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Opinions

The Big Deal About Piracy

21st June 2022

Piracy of all kinds continues to have a massive impact on the global creative industry and the economies of the countries where it thrives.

One of the biggest misconceptions around piracy is that an individual consumer’s piracy activities, especially in a market the size of Botswana’s, is only a drop in the pool of potential losses to the different sectors of the economy piracy affects.

When someone sitting in Gaborone, Botswana logs onto an illegal site to download King Richard online, they don’t imagine that their one download will do anything to the production house’s pocket or make a dent in the actors’ net worth. At best, the sensitivity towards this illegal pirating activity likely only exists when contemplating going about pirating a local musician’s music or a short film produced locally.

The ripple effects of piracy at whatever scale reach far beyond what the average consumer could ever imagine. Figures released by software security and media technology company, Irdeto, show that users in five major African territories made approximately 17,4 million total visits to the top 10 identified piracy sites on the internet.

The economic impact of this on the creative industry alone soars to between 40 and 97.1 billion dollars, according a 2022 Dataprot study. In addition, they estimate that “illegally streamed copyrighted content consumes 24% of global bandwidth”.

As Botswana’s creative industry remains relatively slight on the scale of comparison to industries such as Nollywood and Nilewood where the creative industry contributes a huge proportion to West and East Africa’s respective GDPs, that does not imply that piracy activities in Botswana do not have a similar impact on our economy and the ability of our creative industry to grow.

When individuals make decisions to illegally consume content via internet streaming sites they believe they are saving money for themselves in the name of enjoying content they desire to consume. Although this is a personal choice that remains the prerogative of the consumer, looking beyond the fact that streaming on illegal content sites is piracy, the ripple effect of this decision also has an endless trail of impact where funds which could be used to grow the local creative industry through increased consumption, and revenue which would otherwise be fed back into Botswana’s economy are being diverted.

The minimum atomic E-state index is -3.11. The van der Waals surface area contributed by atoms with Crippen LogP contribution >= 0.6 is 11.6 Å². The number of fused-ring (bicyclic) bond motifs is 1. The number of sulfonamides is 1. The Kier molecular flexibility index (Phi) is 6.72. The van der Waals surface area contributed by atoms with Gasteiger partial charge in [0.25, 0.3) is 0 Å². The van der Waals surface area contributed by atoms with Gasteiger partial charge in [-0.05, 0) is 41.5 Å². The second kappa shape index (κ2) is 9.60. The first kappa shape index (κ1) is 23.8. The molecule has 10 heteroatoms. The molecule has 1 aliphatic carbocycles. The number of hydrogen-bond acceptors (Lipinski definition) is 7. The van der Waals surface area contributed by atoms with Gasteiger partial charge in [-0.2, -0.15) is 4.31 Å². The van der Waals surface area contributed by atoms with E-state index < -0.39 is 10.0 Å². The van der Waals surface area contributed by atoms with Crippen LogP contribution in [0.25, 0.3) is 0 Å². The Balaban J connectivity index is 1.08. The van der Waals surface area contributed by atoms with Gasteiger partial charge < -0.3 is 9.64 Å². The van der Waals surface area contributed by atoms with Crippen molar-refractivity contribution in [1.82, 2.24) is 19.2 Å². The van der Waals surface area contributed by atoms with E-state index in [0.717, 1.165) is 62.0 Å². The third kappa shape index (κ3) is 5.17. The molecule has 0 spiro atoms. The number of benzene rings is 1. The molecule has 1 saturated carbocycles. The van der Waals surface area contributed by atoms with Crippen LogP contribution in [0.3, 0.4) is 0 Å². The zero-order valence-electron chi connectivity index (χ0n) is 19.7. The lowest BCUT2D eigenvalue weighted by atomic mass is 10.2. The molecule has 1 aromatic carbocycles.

“Why can’t our local creative industry grow?” “Why don’t we see more home-grown films and shows in Botswana?” are questions constantly posed by those who consume television content in Botswana. The answer to this lies largely in the fact that Botswana’s local content needs an audience in order for it to grow. It needs support from government and entities which are in a position to fund and help the industry scale greater heights.

Any organisational body willing to support and grow the local creative industry needs to exist and operate in an economy which can support its mandates. Content piracy is a cycle that can only be alleviated when consumers make wiser decisions around what they consume and how.

This goes beyond eradicating piracy activities in so far as television content is concerned. This extends to the importation and trade in counterfeit goods, resale of goods and services not intended for resale across the border, outside its jurisdiction, and more. All of these activities stunt the growth of an economy and make it nearly impossible for industries and sectors to propel themselves to places where they can positively impact society and reinvest into the country’s economy.

So what can be done to turn the tide here in Botswana in order to see our local production houses gain the momentum required to produce more, license more and expand their horizons? While those who enforce the law continue to work towards minimizing piracy activities, it’s imperative that as consumers we work to make their efforts easier by being mindful of how our individual actions play a role in preventing the success of our local creative networks and our economy’s growth.

Whether you are pirating a Hollywood Blockbuster, illegally streaming a popular Motswana artist’s music, or smuggling in an illegal decoder to view content restricted to South Africa only, your actions have an impact on how we as a nation will make our mark on the global landscape with local creative productions. Thembi Legwaila is Corporate Affairs Manager, MultiChoice Botswana